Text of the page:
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Last Updated: Monday, 10 November, 2003, 06:55 GMT
Royal media frenzy continues
A sombre-looking Prince Charles is pictured in several papers as he returned from an official tour to continuing media interest in an allegation about him.

The Times reports that he has asked Prince William to join him at Highgrove for urgent talks about the allegation, which the Prince of Wales has strenuously denied.

The Daily Express claims Prince Charles has been advised to make a dramatic television address to the nation, to counter the unsubstantiated allegation.

It says senior courtiers have advised him to "nail the lies and save his battered reputation".

Baby joy

The newest addition to the House of Windsor also gets plenty of coverage.

"Sophie in 999 Baby Op Drama" is how the Daily Express describes the Countess of Wessex's urgent admission to hospital, where she gave birth to a daughter by emergency Caesarean section a month early.

The Sun says the 38-year-old wife of Prince Edward was close to collapse when worried staff called an ambulance.

Her husband was in Mauritius and the Sun describes how he made a 6,000-mile "dash home to his girls."

The Daily Telegraph quotes the new father as saying he was "shocked and delighted by the news."

Tory changes

The Daily Mail turns its attention to what it calls Michael Howard's radical restructuring of the Tory party.

It says the new leader has signalled a shake-up by sacking Theresa May as chairman.

Instead the job will be done by two men, Liam Fox and Lord Saatchi, who helped to mastermind Margaret Thatcher's rise to power in 1979.

The paper sums up the changes with the headline "May axed as Howard seeks Saatchi magic."

The Daily Express says Ms May had alienated activists by talking about the Tories' "nasty image."

The Telegraph speculates the move will provoke jokes about two men being needed to do the job of one woman.

The Times suggests that Mr Howard's appointment as leader of the party has prompted the longed-for deluge of cash from big donors.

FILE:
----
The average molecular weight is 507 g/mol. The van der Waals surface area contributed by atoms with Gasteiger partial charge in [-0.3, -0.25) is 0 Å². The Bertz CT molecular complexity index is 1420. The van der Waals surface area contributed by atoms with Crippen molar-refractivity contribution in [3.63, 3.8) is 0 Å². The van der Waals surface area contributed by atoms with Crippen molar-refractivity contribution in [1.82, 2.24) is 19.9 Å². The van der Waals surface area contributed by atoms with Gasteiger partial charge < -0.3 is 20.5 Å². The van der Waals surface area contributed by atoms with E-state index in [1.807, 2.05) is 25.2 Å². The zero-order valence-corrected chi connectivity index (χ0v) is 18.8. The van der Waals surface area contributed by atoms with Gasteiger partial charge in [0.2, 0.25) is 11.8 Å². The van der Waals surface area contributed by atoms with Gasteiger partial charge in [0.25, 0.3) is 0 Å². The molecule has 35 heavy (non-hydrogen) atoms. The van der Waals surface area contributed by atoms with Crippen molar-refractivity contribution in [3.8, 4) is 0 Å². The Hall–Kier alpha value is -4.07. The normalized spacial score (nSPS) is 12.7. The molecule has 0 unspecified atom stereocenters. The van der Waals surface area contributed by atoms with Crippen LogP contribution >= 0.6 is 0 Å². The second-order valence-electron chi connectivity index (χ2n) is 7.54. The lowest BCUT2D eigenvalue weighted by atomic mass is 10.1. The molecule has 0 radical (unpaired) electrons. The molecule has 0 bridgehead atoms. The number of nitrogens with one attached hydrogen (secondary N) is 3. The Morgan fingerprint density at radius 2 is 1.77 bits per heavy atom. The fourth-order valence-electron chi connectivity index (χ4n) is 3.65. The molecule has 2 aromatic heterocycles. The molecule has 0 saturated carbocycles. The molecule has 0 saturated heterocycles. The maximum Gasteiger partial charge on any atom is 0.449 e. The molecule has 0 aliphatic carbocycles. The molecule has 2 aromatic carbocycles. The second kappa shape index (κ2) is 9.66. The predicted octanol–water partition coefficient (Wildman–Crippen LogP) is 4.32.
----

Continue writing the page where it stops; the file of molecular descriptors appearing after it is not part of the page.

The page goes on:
But a poll carried out for the paper indicates that the same enthusiasm has not reached the voters.

Nearly 1,000 people chosen at random were surveyed over the weekend.

Their responses suggest that voting intentions have not been affected either way by the recent Conservative upheavals.

Saudi bomb

The Telegraph reports that al-Qaeda may have alienated a vast spectrum of Arab opinion by killing Muslims in suicide bombings in the Saudi capital Riyadh.

A picture of ruined buildings and the wreckage of cars reveals the force of the blast.

The paper says the attack was to send a message that Muslims of "lesser faith" will be punished.

The Guardian says that fears are growing that the bombing could herald a new wave of attacks by al-Qaeda sympathisers.

But it says many people believe the indiscriminate targeting will damage Osama bin Laden's cause.

Rugby victory

The problems of the House of Windsor appeared to be far from the mind of Prince Harry, as he watched England's victory over Wales at the rugby World Cup in Brisbane.

He is widely pictured sporting an England rugby top as he jumps for joy and cheers on his rugby heroes.




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